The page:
To conclude, Margaret Fuller’s life was a relatively short one and she appears to have only just started to move into her full intellectual maturity when she died at the age of 40. yet she left behind writings and a book that can be seen as the foundation of American feminism, and indeed feminism the world over. She not only wrote about feminism in a theoretical sense, in the last years of her life she actually lived an independent life as well – taking on the supposedly “male” role of the foreign correspondent and putting her life at considerable risk. Her marriage to an Italian revolutionary, their flight from the failed war of independence and tragic deaths within miles of America have led to a mythology growing up around Fuller. This is perhaps inevitable, but unfortunate. The actual details of her life and work are extraordinary enough not to need the embellishment and removal form the ordinary that is involved with myth.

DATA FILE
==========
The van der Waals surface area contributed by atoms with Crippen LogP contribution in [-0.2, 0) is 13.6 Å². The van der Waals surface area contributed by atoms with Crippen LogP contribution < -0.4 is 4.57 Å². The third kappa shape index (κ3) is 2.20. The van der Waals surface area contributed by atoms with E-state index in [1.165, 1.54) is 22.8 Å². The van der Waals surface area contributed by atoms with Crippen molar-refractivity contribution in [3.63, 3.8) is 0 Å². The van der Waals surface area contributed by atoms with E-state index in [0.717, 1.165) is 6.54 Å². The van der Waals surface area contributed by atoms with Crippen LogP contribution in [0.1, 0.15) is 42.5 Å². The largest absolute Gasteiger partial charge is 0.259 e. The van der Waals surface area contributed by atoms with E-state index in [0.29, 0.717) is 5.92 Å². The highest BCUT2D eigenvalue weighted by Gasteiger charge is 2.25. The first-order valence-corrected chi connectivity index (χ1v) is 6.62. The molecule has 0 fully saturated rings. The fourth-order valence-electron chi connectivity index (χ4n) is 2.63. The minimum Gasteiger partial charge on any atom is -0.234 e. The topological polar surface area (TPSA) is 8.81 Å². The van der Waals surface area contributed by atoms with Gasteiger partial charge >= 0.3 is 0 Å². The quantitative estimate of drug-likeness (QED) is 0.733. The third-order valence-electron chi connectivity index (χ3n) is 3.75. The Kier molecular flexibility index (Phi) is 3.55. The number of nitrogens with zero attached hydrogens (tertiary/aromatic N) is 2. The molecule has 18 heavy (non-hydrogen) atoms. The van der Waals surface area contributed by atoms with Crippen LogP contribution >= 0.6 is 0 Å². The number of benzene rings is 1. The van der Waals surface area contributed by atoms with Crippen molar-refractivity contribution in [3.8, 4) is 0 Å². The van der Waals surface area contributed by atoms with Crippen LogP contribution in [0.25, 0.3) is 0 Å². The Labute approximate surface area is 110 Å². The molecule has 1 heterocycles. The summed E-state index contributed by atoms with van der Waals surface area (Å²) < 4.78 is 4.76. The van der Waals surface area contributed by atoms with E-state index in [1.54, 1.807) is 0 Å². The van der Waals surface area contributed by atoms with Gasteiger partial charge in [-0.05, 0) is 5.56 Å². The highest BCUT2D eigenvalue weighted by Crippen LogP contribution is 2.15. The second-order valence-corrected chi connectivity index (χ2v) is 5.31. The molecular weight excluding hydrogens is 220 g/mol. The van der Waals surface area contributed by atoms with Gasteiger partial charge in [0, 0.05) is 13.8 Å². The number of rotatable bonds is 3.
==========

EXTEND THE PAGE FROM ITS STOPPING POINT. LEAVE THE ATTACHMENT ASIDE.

The house in which Margaret Fuller was born and raised in Cambridge Massachusetts is now a charity. It has been “a settlement house for over a century . . . it has provided critical information and services to immigrants to successfully integrate into American culture” (margaretfuller, 2007). It is not only a center of learning but also of practical help and pragmatic influence within the community. It thus reflects the legacy of Margaret Fuller perfectly.
Chevigny, Bell. The Woman and the Myth: Margaret Fuller’s Life and Writings. Northeastern University Press, New York: 1993.
Fuller, Margaret. Steele, Jeffrey. The Essential Margaret Fuller. Rutgers University Press, New York: 1992.
—————-. Woman in the Nineteenth Century, Boston: 1845.
—————-. Letters of Margaret Fuller, 1848-49. Cornell University Press, New York: 1988.
Mehren, Joan Von. Minerva and the Muse: A Life of Margaret Fuller. University of Massachusetts Press, Boston: 1996.